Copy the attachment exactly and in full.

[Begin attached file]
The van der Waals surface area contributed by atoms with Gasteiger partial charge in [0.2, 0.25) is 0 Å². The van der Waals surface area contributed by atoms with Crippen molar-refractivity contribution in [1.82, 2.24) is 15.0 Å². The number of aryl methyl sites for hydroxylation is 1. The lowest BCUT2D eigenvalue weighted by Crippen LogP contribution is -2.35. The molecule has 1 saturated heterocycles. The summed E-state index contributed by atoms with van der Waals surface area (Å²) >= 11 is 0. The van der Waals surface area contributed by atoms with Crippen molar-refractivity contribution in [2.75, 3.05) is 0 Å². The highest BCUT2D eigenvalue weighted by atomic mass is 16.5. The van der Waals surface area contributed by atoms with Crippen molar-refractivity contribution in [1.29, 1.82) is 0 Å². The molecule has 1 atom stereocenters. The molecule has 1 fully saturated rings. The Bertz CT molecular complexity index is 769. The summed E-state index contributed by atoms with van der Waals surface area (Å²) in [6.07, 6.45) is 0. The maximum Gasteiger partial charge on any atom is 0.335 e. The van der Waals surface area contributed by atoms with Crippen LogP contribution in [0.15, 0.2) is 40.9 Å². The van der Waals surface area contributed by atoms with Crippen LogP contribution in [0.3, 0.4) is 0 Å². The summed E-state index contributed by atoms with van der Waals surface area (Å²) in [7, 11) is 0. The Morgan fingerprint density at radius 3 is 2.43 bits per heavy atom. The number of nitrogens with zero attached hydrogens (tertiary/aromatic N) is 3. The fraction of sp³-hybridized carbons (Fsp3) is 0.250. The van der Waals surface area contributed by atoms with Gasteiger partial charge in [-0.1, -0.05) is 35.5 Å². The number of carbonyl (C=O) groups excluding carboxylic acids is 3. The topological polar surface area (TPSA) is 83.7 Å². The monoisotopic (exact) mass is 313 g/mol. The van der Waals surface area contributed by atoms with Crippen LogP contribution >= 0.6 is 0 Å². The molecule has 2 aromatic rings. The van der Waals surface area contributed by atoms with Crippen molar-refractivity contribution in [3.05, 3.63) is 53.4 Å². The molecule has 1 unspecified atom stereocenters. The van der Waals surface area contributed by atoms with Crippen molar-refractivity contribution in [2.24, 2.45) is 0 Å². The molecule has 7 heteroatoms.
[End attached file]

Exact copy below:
The van der Waals surface area contributed by atoms with Gasteiger partial charge in [0.2, 0.25) is 0 Å². The van der Waals surface area contributed by atoms with Crippen molar-refractivity contribution in [1.82, 2.24) is 15.0 Å². The number of aryl methyl sites for hydroxylation is 1. The lowest BCUT2D eigenvalue weighted by Crippen LogP contribution is -2.35. The molecule has 1 saturated heterocycles. The summed E-state index contributed by atoms with van der Waals surface area (Å²) >= 11 is 0. The van der Waals surface area contributed by atoms with Crippen molar-refractivity contribution in [2.75, 3.05) is 0 Å². The highest BCUT2D eigenvalue weighted by atomic mass is 16.5. The van der Waals surface area contributed by atoms with Crippen molar-refractivity contribution in [1.29, 1.82) is 0 Å². The molecule has 1 atom stereocenters. The molecule has 1 fully saturated rings. The Bertz CT molecular complexity index is 769. The summed E-state index contributed by atoms with van der Waals surface area (Å²) in [6.07, 6.45) is 0. The maximum Gasteiger partial charge on any atom is 0.335 e. The van der Waals surface area contributed by atoms with Crippen LogP contribution in [0.15, 0.2) is 40.9 Å². The van der Waals surface area contributed by atoms with Crippen LogP contribution in [0.3, 0.4) is 0 Å². The summed E-state index contributed by atoms with van der Waals surface area (Å²) in [7, 11) is 0. The Morgan fingerprint density at radius 3 is 2.43 bits per heavy atom. The number of nitrogens with zero attached hydrogens (tertiary/aromatic N) is 3. The fraction of sp³-hybridized carbons (Fsp3) is 0.250. The van der Waals surface area contributed by atoms with Gasteiger partial charge in [-0.1, -0.05) is 35.5 Å². The number of carbonyl (C=O) groups excluding carboxylic acids is 3. The topological polar surface area (TPSA) is 83.7 Å². The monoisotopic (exact) mass is 313 g/mol. The van der Waals surface area contributed by atoms with Crippen LogP contribution >= 0.6 is 0 Å². The molecule has 2 aromatic rings. The van der Waals surface area contributed by atoms with Crippen molar-refractivity contribution in [3.05, 3.63) is 53.4 Å². The molecule has 1 unspecified atom stereocenters. The van der Waals surface area contributed by atoms with Crippen molar-refractivity contribution in [2.24, 2.45) is 0 Å². The molecule has 7 heteroatoms.